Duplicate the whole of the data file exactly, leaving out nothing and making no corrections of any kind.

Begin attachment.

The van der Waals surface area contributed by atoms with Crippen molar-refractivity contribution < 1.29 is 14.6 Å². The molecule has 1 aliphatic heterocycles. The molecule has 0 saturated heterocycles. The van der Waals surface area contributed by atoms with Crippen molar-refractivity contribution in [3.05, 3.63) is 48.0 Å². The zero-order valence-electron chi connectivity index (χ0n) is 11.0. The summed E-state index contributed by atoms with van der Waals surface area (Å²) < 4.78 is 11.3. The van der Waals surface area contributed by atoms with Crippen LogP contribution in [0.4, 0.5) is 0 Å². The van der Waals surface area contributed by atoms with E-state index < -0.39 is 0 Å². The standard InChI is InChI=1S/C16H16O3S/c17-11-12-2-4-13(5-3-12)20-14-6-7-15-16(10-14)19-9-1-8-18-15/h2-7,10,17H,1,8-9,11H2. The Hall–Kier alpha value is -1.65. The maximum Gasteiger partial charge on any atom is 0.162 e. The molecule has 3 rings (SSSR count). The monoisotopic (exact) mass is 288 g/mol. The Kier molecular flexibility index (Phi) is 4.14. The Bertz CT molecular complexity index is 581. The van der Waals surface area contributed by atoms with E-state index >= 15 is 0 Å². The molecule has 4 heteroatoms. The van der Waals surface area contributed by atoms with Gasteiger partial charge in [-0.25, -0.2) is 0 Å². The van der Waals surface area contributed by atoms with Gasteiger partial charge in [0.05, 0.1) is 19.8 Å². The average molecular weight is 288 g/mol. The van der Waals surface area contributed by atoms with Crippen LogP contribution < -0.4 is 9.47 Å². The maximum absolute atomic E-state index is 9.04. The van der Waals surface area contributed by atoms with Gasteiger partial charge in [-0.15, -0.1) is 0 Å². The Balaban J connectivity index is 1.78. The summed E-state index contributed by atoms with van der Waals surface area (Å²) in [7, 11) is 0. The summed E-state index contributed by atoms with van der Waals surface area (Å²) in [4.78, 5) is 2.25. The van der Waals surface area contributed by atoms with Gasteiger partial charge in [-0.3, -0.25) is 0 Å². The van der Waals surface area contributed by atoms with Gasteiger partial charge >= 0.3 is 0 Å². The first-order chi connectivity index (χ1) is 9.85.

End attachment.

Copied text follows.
The van der Waals surface area contributed by atoms with Crippen molar-refractivity contribution < 1.29 is 14.6 Å². The molecule has 1 aliphatic heterocycles. The molecule has 0 saturated heterocycles. The van der Waals surface area contributed by atoms with Crippen molar-refractivity contribution in [3.05, 3.63) is 48.0 Å². The zero-order valence-electron chi connectivity index (χ0n) is 11.0. The summed E-state index contributed by atoms with van der Waals surface area (Å²) < 4.78 is 11.3. The van der Waals surface area contributed by atoms with Crippen LogP contribution in [0.4, 0.5) is 0 Å². The van der Waals surface area contributed by atoms with E-state index < -0.39 is 0 Å². The standard InChI is InChI=1S/C16H16O3S/c17-11-12-2-4-13(5-3-12)20-14-6-7-15-16(10-14)19-9-1-8-18-15/h2-7,10,17H,1,8-9,11H2. The Hall–Kier alpha value is -1.65. The maximum Gasteiger partial charge on any atom is 0.162 e. The molecule has 3 rings (SSSR count). The monoisotopic (exact) mass is 288 g/mol. The Kier molecular flexibility index (Phi) is 4.14. The Bertz CT molecular complexity index is 581. The van der Waals surface area contributed by atoms with E-state index >= 15 is 0 Å². The molecule has 4 heteroatoms. The van der Waals surface area contributed by atoms with Gasteiger partial charge in [-0.25, -0.2) is 0 Å². The van der Waals surface area contributed by atoms with Gasteiger partial charge in [0.05, 0.1) is 19.8 Å². The average molecular weight is 288 g/mol. The van der Waals surface area contributed by atoms with Crippen LogP contribution < -0.4 is 9.47 Å². The maximum absolute atomic E-state index is 9.04. The van der Waals surface area contributed by atoms with Gasteiger partial charge in [-0.15, -0.1) is 0 Å². The Balaban J connectivity index is 1.78. The summed E-state index contributed by atoms with van der Waals surface area (Å²) in [7, 11) is 0. The summed E-state index contributed by atoms with van der Waals surface area (Å²) in [4.78, 5) is 2.25. The van der Waals surface area contributed by atoms with Gasteiger partial charge in [-0.3, -0.25) is 0 Å². The van der Waals surface area contributed by atoms with Gasteiger partial charge >= 0.3 is 0 Å². The first-order chi connectivity index (χ1) is 9.85.